In a sense we had loaded them with not one but TWO key tensions to worry about. Some of the children commented that it was all rather difficult - so much to think about and so little time left. The consensus was that it was best to get the project completed - try to beat the opposition - and THEN think about what action to take to communicate our feelings about the ethical issues .... Quite authentic and mature responses to a complex and real world matter.
So we moved on to the focus for the session, which was to investigate the samples brought up by Bruce's deep sea probe. Andy had led the children towards this by asking them to nominate what they thought would be important to check out in order to help the tank design. Unsurprisingly, the children had come up with very similar aspects to those planned by the teachers - they mentioned needing to test the quality of the water (so we could reproduce it for the tank), needing to get the salt water clear again (so it could be disposed of), needing a filtration system and needing to consider the temperature of the water at the depth that the sharks naturally live.
This is an example of how a the teacher using mantle of the expert can predict some of the likely outcomes of inquiry and plan ahead - or even 'lead' a little towards a curriculum area they wish to explore. We wanted the mantle to lead towards a session of science experiments and sure enough, with the right questions, the children 'requested' it.
Each student teacher took responsibility for a 'station' within which a separate hands-on science experiment was set up.
|Alysse was dealing with temperature,|
Gavin asked students to consider different materials
for filtration systems.
and Irene was working with Ph testing.
Each of the student teachers was charged with ensuring that the experiment they set up met the expectations of the NZ curriculum in science, and each wrote a full plan accordingly
One of the questions people sometimes ask is whether mantle of the expert allows teachers to plan 'proper' deep learning in particular curriculum learning areas. This can be a challenge in inquiry learning in general. I'll ask the student teachers to comment after this blog about their experience of teaching 'real' science during this session...
The student teachers took leadership throughout this session and it appear to go very well aside from a few practical issues (cold temperatures leading to a smashed glass bottle, boys getting excited at the chance to make a mess with the wet sand, the difficulty for ESOL students in understanding complex instructions). Students rotated around the space in groups, moving from station to station and engaging with the different experiments in turn. As I travelled around and listened to the conversations it seemed clear that the children were doing more than completing the tasks, they were also relating what they were doing to the context of the shark tank design.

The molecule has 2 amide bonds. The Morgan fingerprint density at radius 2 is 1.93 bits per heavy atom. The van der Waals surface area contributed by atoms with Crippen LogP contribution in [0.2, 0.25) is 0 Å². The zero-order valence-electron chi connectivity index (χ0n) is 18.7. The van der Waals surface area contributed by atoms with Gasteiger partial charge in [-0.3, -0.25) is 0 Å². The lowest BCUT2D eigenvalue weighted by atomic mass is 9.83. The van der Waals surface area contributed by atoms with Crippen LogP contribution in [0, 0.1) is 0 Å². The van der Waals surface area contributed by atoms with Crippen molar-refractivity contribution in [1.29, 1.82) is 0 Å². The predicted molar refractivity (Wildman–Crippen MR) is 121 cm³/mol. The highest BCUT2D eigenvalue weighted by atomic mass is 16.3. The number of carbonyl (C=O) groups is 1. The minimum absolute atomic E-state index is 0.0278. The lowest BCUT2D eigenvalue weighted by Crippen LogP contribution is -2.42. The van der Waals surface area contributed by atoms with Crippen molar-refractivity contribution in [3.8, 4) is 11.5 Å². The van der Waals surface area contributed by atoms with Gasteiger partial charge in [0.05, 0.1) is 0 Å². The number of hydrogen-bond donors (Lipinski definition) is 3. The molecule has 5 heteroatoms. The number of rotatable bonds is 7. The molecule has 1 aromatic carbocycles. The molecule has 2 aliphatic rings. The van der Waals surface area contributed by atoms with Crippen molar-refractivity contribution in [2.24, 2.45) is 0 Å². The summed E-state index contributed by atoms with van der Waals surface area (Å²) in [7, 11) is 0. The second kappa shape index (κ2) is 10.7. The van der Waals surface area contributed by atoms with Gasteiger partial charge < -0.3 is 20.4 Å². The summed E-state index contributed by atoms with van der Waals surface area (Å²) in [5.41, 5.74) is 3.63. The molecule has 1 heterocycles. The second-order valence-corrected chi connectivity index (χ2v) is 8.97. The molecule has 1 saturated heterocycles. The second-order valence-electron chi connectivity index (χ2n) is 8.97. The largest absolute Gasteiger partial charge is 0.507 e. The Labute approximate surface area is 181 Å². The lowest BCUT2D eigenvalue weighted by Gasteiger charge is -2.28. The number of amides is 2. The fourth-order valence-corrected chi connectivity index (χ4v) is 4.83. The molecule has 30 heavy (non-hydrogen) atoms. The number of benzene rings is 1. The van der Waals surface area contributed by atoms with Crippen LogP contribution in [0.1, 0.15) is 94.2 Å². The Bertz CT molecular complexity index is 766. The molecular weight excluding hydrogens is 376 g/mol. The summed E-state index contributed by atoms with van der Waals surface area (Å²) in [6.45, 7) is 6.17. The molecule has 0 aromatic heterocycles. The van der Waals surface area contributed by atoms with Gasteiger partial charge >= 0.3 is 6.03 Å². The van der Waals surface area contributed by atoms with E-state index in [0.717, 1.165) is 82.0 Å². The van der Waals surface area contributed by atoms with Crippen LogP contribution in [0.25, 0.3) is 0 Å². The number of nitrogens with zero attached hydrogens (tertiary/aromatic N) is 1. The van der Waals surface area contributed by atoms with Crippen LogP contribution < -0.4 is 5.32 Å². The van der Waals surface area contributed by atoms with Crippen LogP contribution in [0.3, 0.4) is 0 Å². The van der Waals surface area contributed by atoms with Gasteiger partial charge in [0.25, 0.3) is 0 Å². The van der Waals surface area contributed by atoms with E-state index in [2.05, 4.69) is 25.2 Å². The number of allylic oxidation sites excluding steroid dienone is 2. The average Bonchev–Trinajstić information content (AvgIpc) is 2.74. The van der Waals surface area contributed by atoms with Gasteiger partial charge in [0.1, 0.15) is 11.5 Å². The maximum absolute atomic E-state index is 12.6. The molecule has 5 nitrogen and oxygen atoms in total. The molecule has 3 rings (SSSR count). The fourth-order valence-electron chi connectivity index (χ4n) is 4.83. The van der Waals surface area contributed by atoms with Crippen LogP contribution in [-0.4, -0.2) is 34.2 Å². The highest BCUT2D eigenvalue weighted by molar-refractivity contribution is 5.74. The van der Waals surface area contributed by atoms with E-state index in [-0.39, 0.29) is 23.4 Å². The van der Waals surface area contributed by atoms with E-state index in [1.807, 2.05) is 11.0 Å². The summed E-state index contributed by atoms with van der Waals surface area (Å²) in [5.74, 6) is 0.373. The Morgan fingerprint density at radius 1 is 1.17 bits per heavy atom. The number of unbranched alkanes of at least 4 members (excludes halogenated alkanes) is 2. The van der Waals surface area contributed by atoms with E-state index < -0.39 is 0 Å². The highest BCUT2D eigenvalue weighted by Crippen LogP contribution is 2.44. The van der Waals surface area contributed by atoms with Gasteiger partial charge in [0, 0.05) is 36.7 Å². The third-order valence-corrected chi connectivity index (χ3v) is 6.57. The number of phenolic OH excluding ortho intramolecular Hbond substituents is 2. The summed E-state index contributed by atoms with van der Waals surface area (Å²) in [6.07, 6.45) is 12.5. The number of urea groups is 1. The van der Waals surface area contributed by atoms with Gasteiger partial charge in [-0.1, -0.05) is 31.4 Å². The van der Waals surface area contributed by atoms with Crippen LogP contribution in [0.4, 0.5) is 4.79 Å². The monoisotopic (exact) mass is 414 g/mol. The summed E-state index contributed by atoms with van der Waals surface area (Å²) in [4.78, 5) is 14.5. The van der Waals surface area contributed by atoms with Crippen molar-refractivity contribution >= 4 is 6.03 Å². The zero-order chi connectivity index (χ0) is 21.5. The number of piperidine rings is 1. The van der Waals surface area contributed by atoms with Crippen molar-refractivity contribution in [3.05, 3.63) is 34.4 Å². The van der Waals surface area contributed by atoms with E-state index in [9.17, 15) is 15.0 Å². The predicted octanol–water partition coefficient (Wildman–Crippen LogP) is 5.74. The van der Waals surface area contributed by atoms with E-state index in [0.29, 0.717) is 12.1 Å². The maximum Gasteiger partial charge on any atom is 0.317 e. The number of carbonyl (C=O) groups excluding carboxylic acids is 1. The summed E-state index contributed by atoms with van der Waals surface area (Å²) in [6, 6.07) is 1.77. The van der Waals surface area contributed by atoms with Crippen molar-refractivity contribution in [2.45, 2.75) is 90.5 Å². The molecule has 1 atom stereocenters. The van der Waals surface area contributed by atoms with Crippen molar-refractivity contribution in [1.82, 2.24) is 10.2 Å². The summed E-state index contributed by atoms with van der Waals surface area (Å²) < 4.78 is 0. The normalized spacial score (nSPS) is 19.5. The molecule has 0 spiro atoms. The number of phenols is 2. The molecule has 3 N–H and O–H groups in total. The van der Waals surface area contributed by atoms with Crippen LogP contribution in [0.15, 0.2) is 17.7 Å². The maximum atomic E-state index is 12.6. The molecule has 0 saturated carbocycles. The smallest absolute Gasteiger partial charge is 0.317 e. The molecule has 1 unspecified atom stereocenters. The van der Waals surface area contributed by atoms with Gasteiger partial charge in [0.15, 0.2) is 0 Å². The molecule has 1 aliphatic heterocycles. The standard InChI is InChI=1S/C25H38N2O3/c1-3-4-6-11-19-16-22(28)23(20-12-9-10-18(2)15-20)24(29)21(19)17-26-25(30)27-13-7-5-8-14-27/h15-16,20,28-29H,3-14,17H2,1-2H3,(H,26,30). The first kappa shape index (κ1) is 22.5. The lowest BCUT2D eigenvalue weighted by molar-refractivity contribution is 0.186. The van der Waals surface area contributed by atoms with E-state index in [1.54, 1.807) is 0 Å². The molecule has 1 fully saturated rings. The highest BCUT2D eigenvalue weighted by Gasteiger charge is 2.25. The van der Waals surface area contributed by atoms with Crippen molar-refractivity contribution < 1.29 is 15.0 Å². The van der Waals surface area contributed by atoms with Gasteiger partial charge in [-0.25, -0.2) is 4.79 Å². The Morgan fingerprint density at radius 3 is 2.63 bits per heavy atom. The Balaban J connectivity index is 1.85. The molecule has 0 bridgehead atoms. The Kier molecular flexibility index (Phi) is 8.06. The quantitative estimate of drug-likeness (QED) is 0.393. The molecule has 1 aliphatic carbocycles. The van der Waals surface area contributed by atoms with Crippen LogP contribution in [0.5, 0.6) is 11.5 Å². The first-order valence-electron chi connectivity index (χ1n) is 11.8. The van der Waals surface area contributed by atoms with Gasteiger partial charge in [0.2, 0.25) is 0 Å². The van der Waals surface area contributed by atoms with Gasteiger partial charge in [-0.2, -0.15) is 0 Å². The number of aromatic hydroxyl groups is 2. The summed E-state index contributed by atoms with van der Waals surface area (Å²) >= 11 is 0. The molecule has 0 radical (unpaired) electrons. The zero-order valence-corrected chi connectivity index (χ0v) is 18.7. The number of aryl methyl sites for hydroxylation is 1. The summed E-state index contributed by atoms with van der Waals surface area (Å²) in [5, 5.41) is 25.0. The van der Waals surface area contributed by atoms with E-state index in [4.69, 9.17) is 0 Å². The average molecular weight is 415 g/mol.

Towards the end of the lesson, Andy received a 'text' from the boss, Clive, reminding the ARS company members that they needed to draw implications from the experiments.
Blue post it notes were hand out for the colleagues to jot down what they had learned and how it would impact on the project. This was a form of assessment in disguise.
Comments on the sticky notes were diverse and showed that children had understood the science. children noted that the ph of the sharks water should be approximately 9. They advised ways to filter and desalinate the water. They even included some commendations that were not part of the original intention of the experiments such as noting 'the chemicals to alter ph are poisonous and therefore should not be touched' and 'we will need to ensure we use thick glass for the tank as if it gets too cold the glass might break,'
As we left the classroom, one of the children updated the 'countdown' on the whiteboard - only 6 days to go until the presentation to the client!